The Parable of the Apple

The poem below, also by Evtim Evtimov (for another one, click here), shows him in a rare really decadent and irreverent mood.

The poem is delicious and full of double meaning. It draws suggestive parallels between the Parable of the Apple (the poem’s actual name) and a man who has been tempted and has given in to his forbidden love.


I have been thinking – if the protagonist was ready to act on such troubling wishes, he had to summon his courage and be daring and irreverent at some point, hadn’t he. Daring is what makes dreams come true.

While the protagonist was happily thinking this, maybe the snake was planning to tempt him and gloat over his weakness afterwards. Who knows.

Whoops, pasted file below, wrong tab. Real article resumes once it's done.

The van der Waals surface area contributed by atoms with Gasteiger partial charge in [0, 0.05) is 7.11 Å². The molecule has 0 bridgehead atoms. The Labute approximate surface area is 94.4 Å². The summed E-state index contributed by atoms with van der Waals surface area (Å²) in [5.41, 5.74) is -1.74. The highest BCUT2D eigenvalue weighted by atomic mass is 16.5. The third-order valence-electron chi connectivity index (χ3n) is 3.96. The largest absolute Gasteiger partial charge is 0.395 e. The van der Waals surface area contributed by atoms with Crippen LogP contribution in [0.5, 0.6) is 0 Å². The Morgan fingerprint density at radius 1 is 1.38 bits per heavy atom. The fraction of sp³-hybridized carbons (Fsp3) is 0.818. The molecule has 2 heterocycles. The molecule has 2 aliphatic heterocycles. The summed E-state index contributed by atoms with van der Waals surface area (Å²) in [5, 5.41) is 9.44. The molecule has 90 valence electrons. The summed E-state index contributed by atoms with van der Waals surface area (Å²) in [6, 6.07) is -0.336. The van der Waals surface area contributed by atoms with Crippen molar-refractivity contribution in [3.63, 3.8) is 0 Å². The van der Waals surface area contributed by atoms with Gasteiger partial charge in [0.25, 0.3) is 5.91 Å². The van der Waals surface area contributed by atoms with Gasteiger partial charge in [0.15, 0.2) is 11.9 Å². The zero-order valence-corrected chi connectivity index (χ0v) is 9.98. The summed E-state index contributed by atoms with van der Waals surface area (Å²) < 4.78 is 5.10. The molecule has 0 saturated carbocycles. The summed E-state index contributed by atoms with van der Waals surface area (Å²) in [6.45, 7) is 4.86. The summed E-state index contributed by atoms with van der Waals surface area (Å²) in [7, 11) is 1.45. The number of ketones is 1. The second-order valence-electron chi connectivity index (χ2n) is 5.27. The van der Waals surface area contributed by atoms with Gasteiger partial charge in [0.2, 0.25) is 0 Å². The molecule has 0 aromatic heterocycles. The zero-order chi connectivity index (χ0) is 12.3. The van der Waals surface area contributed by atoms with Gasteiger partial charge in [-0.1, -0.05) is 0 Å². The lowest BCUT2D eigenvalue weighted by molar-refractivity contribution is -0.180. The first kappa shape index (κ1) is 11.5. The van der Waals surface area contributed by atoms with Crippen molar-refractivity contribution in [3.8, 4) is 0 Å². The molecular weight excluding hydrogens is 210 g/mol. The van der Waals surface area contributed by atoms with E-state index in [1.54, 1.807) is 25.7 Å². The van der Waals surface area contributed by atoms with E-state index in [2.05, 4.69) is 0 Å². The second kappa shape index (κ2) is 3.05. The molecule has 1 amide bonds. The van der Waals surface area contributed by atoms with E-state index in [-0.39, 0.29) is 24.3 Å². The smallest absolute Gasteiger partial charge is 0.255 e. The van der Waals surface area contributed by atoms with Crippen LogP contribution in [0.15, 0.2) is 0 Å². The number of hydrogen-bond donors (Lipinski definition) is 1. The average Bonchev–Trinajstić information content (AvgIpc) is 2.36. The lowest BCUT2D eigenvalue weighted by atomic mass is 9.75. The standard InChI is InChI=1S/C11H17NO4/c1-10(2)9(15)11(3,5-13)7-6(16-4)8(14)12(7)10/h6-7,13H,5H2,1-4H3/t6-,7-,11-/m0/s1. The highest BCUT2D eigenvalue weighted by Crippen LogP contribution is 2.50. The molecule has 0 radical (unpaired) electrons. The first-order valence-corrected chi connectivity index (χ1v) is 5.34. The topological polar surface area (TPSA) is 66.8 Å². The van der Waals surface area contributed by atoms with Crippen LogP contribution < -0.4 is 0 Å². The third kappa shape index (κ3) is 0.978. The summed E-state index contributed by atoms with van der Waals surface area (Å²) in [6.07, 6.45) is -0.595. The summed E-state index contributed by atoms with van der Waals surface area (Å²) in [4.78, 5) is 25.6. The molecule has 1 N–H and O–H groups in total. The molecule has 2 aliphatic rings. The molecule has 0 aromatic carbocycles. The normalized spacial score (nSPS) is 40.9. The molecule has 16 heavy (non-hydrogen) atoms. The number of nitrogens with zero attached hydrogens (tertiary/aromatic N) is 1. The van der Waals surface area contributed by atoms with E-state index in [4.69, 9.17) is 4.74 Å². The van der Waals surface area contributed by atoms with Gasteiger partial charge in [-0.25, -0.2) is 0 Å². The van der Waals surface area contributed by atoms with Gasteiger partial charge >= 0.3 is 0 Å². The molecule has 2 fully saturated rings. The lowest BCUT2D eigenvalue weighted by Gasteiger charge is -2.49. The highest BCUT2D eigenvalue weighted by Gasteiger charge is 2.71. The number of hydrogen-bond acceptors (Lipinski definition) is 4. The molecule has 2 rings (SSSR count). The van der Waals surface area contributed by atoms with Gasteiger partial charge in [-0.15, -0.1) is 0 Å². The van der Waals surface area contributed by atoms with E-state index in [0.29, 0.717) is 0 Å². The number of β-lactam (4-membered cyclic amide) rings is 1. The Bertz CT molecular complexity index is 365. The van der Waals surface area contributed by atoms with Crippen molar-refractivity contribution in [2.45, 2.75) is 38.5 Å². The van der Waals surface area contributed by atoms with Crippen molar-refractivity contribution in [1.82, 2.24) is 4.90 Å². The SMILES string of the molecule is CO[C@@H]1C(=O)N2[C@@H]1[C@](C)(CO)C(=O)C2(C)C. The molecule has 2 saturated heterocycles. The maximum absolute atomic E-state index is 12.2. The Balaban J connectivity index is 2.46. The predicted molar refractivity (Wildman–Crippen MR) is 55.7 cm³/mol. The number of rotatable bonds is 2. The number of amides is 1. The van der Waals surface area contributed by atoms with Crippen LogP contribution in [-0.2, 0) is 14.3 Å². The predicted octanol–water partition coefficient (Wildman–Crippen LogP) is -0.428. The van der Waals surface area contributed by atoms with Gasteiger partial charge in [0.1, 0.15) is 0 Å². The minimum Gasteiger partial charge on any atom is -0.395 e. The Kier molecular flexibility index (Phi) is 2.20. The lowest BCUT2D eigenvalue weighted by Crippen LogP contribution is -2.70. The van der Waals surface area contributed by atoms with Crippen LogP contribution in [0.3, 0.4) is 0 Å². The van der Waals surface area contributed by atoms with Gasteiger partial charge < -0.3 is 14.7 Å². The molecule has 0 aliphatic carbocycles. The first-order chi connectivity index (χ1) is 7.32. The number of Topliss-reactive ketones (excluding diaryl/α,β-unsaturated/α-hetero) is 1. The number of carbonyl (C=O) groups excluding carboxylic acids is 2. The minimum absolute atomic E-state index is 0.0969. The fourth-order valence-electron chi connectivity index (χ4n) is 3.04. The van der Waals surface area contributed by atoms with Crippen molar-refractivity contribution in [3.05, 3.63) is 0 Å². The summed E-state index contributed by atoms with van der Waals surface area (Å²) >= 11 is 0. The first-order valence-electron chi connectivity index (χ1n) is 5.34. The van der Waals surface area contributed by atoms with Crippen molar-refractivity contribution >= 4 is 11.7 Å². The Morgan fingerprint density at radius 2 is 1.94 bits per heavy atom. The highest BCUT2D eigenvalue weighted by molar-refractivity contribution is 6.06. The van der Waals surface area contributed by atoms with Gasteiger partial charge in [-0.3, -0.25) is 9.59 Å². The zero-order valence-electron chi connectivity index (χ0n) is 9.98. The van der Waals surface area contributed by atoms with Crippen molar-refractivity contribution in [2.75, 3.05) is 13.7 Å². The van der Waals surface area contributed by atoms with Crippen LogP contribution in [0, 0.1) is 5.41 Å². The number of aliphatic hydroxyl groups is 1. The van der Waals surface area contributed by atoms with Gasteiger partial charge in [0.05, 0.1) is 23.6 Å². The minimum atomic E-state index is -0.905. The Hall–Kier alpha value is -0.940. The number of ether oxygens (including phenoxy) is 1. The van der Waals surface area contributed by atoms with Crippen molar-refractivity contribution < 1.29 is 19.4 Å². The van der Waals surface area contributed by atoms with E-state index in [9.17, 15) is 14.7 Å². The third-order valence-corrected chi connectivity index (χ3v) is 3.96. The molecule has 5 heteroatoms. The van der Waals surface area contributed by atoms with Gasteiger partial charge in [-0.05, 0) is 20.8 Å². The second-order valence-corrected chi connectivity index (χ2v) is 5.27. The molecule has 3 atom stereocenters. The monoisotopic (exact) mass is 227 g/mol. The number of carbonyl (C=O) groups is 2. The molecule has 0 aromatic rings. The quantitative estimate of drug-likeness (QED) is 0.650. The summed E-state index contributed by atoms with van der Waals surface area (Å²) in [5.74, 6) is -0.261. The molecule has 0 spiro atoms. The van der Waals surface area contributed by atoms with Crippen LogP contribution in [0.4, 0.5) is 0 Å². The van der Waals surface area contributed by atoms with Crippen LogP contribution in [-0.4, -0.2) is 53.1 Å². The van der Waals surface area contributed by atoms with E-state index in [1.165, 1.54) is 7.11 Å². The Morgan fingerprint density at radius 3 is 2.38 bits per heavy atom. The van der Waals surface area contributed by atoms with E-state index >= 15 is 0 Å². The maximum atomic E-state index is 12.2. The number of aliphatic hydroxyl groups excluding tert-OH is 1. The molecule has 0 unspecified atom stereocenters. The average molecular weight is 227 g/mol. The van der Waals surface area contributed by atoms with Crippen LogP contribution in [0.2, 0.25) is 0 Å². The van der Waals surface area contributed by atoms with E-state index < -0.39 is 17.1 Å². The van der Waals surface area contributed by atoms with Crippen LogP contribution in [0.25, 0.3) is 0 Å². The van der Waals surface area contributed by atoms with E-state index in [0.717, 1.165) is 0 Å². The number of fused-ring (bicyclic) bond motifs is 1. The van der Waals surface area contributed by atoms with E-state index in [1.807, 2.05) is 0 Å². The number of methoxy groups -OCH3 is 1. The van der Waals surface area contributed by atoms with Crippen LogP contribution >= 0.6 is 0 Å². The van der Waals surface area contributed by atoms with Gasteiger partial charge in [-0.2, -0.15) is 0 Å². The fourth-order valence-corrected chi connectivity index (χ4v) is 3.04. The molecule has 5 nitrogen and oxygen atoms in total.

Or maybe the protagonist was aware of the snake’s cunning, but didn’t care? That’s how great verses and songs are born.

Anyway, I love this impulsive outburst of a poem.

The translation is, once again, mine. It is almost literal to the original and I hope it satisfactorily delivers its hinted recklessness and lack of regret.

Evtimov is really a master though…his words can be like a soothing balm and a walk in a minefield at the same time. 


Благодаря покорно на змията,
рисувана жестока,
Тя ми показа ябълката свята —
през късна вечер сам да я открадна
от тайното дърво на любовта,
което в твойта къща се намира…
Най-хубавото ми показа тя.
А хора,
дето много ме разбират,
изгониха ме с тебе в тъмнината.
Затуй не хвърлям камък по змията.
I’m humbly thankful to the snake,
Portrayed as cool and cruel and scary.
She made me once an apple take,
Taste its juice of passion daring.
She made me steel it from the tree
Of secret love that you’ve been growing.
The best she showed to me indeed.
And clever people who well know me,
With you expelled me in the dark.
I hold the snake in high regard.